Chord Poly + Mojo
There are some gadgets you carry because you secretly hope that people will dart an envious glance and wonder: ‘Who is he?’
Then there are others where you’re mainly hoping someone will ask: ‘What on earth is that?’
Chord’s Mojo and its new wireless module Poly deliver effortlessly on this front, looking midway between something from Star Trek and the sort of fancy spirit level tradesmen carry to remind you that they know more about this than you do.
The Mojo, released two years ago, is a headphone amp and DAC (digital to analogue converter), which adds a proper, hi-fi sparkle to your music
But to a certain niche group, carrying one of these 5in gadgets marks you out as a man of taste and distinction. This is the chosen weapon of a small, snobbish band of elite hi-fi warriors. It’s not for the faint-hearted.
British hi-fi company Chord is one of the few electronics firms with the distinction of actually making products in the UK and exporting them to China, rather than the other way round.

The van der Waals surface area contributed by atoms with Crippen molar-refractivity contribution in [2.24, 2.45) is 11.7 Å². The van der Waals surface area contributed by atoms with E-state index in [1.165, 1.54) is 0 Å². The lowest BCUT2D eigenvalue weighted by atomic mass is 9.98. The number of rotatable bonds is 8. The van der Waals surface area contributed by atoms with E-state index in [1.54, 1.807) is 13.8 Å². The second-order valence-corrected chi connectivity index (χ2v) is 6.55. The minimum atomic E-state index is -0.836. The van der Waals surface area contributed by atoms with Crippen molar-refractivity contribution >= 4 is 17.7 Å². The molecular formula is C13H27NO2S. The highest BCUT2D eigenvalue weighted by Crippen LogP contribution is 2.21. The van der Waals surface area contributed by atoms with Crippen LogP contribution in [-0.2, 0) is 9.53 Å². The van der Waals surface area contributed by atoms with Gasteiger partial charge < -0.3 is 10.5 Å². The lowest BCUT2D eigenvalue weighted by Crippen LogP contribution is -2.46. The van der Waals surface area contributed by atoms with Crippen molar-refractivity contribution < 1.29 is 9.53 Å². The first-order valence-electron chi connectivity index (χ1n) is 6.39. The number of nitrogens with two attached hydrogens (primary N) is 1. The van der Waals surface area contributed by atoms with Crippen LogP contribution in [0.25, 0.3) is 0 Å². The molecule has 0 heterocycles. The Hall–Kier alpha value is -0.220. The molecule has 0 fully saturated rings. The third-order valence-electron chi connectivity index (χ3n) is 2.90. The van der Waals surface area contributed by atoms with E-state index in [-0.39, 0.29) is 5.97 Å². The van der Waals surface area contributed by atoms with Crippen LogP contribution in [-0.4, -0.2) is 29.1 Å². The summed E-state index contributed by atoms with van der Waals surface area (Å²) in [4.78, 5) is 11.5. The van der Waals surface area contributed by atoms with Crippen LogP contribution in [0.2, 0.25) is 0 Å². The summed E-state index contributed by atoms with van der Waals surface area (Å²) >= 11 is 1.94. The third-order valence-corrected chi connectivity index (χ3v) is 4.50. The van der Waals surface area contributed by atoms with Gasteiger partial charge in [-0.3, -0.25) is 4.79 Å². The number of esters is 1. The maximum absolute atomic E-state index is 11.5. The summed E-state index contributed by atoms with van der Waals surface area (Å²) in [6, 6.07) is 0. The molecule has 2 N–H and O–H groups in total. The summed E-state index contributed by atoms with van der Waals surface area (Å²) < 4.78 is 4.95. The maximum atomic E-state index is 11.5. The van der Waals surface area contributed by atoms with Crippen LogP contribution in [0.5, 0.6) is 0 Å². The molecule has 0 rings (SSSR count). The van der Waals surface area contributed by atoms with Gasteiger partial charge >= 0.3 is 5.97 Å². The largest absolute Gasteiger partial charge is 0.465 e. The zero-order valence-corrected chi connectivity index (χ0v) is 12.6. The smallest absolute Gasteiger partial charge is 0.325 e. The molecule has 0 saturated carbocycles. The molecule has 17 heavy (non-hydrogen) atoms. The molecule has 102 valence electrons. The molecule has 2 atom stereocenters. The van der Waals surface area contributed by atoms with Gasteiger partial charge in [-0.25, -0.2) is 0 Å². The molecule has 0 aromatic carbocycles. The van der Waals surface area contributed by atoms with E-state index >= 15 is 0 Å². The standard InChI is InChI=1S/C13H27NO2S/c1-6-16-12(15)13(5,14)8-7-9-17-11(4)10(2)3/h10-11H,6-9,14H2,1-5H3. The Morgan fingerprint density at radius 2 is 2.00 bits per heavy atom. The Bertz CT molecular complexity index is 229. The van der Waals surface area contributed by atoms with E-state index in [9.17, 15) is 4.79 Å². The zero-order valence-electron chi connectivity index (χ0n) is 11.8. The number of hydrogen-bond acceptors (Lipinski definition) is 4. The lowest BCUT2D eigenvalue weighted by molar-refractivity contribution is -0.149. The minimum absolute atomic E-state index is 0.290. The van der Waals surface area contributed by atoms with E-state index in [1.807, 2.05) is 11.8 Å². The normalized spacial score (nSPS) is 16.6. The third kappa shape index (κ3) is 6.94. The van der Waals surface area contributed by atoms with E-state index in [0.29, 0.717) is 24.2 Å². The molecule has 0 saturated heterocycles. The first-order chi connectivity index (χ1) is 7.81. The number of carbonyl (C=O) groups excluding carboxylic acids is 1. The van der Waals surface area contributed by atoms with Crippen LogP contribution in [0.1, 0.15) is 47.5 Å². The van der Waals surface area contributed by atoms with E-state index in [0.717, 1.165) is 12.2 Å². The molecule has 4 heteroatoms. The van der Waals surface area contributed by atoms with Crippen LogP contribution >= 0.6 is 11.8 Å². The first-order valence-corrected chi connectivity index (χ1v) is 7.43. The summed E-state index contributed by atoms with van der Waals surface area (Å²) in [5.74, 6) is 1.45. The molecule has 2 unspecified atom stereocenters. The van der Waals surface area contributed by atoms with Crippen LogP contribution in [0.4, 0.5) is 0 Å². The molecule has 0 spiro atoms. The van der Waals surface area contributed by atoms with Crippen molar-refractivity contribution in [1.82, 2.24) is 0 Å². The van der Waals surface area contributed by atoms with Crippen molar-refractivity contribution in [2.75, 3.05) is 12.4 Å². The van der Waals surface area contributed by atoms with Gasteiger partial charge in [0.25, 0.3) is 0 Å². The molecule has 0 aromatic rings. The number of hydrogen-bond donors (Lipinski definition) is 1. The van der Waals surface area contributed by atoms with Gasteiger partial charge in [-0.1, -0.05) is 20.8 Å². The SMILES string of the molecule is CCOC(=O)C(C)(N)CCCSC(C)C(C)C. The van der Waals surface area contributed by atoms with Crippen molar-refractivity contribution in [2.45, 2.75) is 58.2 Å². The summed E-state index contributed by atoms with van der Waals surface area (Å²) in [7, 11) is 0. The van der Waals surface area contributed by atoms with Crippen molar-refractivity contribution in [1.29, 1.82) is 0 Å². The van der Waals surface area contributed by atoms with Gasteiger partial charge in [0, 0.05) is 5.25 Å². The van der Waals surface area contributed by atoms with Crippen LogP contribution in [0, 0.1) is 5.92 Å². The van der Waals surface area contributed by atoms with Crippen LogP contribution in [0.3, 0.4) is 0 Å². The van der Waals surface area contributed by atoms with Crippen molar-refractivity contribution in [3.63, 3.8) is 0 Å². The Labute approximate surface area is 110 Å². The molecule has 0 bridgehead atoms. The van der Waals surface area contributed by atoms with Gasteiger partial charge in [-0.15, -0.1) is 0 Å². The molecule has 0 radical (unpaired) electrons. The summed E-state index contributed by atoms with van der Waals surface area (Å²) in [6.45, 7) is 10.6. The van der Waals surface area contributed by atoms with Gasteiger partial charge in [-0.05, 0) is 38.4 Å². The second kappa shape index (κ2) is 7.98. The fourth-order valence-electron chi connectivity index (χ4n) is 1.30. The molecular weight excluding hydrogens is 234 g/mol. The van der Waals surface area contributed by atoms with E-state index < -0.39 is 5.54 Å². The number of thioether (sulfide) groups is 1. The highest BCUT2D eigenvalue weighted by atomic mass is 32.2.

So what actually is it? This is the point at which many will glaze over. The Mojo, released two years ago, is a headphone amp and DAC (digital to analogue converter), which adds a proper, hi-fi sparkle to your music (and also gives you the power to actually drive big headphones properly, which most phones can’t do).
Still with me? The Poly, which clicks neatly on to the end, is a wireless module, so you can stream music via wi-fi in gorgeous-sounding quality, from either your phone or a PC, then add sparkle via the Mojo.
The Mojo also gives you the power to actually drive big headphones properly, which most phones can’t do
Basically, it’s the ‘missing link’ between having CD-quality ‘lossless’ music on a phone, and your ears. If your ears are fine-tuned enough to be annoyed by the duff sound quality of Bluetooth, you might want to consider this.
But be warned, this is not a gadget for novices. There is no app (yet), and if you’re not comfortable with advanced gadget-wrangling, you’ll end up leaving this thing in a drawer before you get it connected to services such as Apple AirPlay.
But when it gets going, it really is a choir-of-angels moment – and a much needed balm after a decade of awful-sounding music delivered poorly via our mobiles.